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Herbie's Big Adventure

Every year, Belgium decides to do something a little crazy (for Belgium), and has an event where its major museums are open from 7pm until one in the morning.  And then there’s an afterparty.  Because what are museums without a party?

After someone from uni asked me what the hell was going on, and did I know when/where people were meeting, I made a half-assed effort to arrange for us to all get together.  Then it turned out that everybody else wanted to go to BOZAR, the fine arts museum—and as we’ve seen before, I hate fine art.  Sooo instead I messaged Oz’s Russian-American friend Masha, who I’d met the night before.  As it turns out, she and some of her colleagues were going to the natural history museum, which is exactly where  wanted to go.  Result!

A little while later, I was happily waiting beneath a giant dinosaur statue with a big pink cone.

Yes, yes it *did* give me flashbacks to 'that' book review.
Yes, yes it *did* give me flashbacks to ‘that’ book review.

The museum was fricking awesome.  Walking in, we passed a band then headed downstairs to the dinosaur exhibit.  It was interactive and just super, super cool.  Anyone who comes to Brussels definitely has to check it out!

Next we headed upstairs to the evolution exhibit, where we got involved in a science play sort-of-thing.  We were wandering again, looking at the awesome exhibits (including one performance artist who was pretending to be a bird—weirder even than it sounds), when Masha’s colleague Manon paused thoughtfully.  “I wonder where all the animals come from?” she asked, questioningly.  Naturally, I provided an appropriate answer: “well, when a mummy animal and a daddy animal love each other very much..”.  Apparently that’s not what she meant?  Go figure!

Simba plus kangaroo... seems legit.
Simba plus kangaroo… seems legit.

After a stop at the crustacean/arthropod section, we were getting pretty munchy.  There were 23 museums open for the evening and we definitely wanted to see more (a lot more!), but one of the girls wasn’t down with walking, which limited our options somewhat.  So we jumped onto the shuttle bus to the military museum stop, and scurried off to find some food.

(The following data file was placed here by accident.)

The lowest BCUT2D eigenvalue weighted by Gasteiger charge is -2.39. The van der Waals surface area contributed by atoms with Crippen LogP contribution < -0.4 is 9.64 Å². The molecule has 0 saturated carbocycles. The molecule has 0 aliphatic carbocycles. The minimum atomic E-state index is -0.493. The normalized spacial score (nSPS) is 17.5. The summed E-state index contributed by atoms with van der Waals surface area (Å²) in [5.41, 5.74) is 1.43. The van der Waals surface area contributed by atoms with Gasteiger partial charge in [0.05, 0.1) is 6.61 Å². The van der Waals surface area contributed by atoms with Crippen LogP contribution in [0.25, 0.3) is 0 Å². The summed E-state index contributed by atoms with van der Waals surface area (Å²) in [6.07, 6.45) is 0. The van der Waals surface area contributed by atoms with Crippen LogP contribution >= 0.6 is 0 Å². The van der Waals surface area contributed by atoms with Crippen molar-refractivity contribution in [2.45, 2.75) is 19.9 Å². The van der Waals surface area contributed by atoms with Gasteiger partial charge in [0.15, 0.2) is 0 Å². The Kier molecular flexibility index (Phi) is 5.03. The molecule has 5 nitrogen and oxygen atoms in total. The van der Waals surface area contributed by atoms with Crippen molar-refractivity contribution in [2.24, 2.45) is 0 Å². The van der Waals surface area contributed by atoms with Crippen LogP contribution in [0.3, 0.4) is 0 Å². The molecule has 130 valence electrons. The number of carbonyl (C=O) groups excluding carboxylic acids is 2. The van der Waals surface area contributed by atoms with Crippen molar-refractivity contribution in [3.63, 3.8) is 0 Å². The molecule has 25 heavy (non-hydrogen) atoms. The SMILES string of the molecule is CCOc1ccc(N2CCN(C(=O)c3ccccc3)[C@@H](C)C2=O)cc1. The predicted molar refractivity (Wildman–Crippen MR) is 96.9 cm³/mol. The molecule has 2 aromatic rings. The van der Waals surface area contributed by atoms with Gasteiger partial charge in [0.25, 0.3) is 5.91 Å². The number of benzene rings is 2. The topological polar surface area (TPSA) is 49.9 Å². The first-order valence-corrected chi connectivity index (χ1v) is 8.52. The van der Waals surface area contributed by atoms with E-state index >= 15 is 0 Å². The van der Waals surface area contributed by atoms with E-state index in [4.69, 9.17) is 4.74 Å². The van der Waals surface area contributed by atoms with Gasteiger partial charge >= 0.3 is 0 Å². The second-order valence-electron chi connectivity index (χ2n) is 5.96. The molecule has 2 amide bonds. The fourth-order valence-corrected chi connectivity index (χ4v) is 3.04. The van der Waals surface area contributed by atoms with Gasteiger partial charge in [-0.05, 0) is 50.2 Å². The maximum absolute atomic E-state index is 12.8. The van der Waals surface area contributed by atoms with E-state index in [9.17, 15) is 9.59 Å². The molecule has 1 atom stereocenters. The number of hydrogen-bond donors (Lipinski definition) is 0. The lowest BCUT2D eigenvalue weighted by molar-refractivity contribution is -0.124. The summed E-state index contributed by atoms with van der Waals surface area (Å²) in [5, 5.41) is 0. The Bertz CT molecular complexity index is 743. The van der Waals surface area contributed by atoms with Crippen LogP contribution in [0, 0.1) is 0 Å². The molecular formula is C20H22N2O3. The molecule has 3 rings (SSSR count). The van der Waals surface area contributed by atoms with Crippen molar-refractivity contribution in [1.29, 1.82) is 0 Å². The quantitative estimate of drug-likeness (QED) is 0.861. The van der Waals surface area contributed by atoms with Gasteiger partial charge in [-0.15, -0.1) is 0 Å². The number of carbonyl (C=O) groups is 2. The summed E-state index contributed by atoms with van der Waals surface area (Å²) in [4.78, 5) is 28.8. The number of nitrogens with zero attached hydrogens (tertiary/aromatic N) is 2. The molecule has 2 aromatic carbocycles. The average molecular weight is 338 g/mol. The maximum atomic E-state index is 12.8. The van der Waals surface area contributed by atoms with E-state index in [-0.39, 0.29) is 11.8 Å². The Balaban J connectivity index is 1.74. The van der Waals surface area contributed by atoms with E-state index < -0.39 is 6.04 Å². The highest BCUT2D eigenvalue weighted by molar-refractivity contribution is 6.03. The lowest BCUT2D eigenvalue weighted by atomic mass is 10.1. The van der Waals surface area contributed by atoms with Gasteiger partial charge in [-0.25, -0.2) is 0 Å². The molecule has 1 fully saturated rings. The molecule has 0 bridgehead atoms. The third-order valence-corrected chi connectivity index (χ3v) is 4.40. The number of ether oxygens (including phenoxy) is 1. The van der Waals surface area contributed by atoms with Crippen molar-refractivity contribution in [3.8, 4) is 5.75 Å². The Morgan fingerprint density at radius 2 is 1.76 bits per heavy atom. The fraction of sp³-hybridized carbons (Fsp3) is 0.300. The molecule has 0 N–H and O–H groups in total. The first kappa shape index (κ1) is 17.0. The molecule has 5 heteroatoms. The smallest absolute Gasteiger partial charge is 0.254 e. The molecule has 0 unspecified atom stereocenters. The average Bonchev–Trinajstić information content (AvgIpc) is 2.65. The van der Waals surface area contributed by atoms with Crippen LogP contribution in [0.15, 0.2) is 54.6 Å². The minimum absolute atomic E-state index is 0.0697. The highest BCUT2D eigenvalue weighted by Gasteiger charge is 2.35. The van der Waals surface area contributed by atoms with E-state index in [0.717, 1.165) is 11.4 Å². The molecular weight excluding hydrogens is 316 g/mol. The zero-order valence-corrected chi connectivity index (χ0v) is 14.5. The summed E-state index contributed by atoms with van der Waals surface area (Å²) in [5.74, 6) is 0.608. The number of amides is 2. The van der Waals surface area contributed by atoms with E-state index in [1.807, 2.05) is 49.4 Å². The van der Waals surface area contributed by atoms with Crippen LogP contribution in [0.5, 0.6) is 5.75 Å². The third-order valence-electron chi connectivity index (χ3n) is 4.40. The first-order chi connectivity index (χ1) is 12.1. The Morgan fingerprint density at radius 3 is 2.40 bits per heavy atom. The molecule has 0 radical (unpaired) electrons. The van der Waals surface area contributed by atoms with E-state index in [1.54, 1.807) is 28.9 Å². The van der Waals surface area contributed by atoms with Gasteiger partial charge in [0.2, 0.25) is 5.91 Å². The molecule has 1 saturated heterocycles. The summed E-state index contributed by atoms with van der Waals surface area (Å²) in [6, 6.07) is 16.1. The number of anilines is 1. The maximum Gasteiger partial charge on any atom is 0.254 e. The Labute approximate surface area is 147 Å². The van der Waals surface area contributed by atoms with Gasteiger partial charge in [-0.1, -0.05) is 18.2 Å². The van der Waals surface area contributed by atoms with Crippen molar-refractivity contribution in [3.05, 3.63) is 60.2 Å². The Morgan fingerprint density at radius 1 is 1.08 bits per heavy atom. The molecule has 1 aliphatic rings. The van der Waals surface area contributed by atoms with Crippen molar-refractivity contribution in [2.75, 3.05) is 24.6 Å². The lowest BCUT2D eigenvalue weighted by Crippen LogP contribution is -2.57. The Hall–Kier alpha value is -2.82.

At this point Ciara from my course texted that the fine arts museum was terrifying and going to give her nightmares, so I told her where we were and she joined us.  This turns out to have been an excellent choice, as our next stop was Autoworld, and we both get lady-boners for beautiful cars.  TMI?  Don’t even care.

Our next museum was just around the corner—Musee du Cinquantenaire.  By this point it was pretty much just Masha, Manon, Ciara and myself—the others were quickly falling by the way-side.  So we went into this museum and walked into the first exhibit, which turned out to be about the Lascaux Caves in France.  These caves are full of paleolithic paintings, and the exhibit included re-creations.  You walk into this big dark tunnel, and it has the paintings re-created on the walls and lit up with subtle spot-lighting.  It honestly gave me chills.  Seeing these paintings, even the re-creations of them, it felt like people from 17000 years ago were talking to me.  And I guess what makes it weirder is the fact that these people lived in such a different world to us: other exhibits included skeletons of the animals they lived with—ancient bison, cave lions, and mammoths.  I guess I get a similar feeling around dinosaurs—these were creatures who lived on the same planet as us, but were so wildly different that they don’t even seem real.  It blows my mind.  But then you’ve got these paleolithic paintings, and rather than the animals (ie people) being different, it’s just the world around us.  I mean, you can emote with these people, they’re not so different to us; they’ve got the same concerns and basic desires.  And this was them involuntarily talking to us across an almost unimaginably long period of human history.  Weird.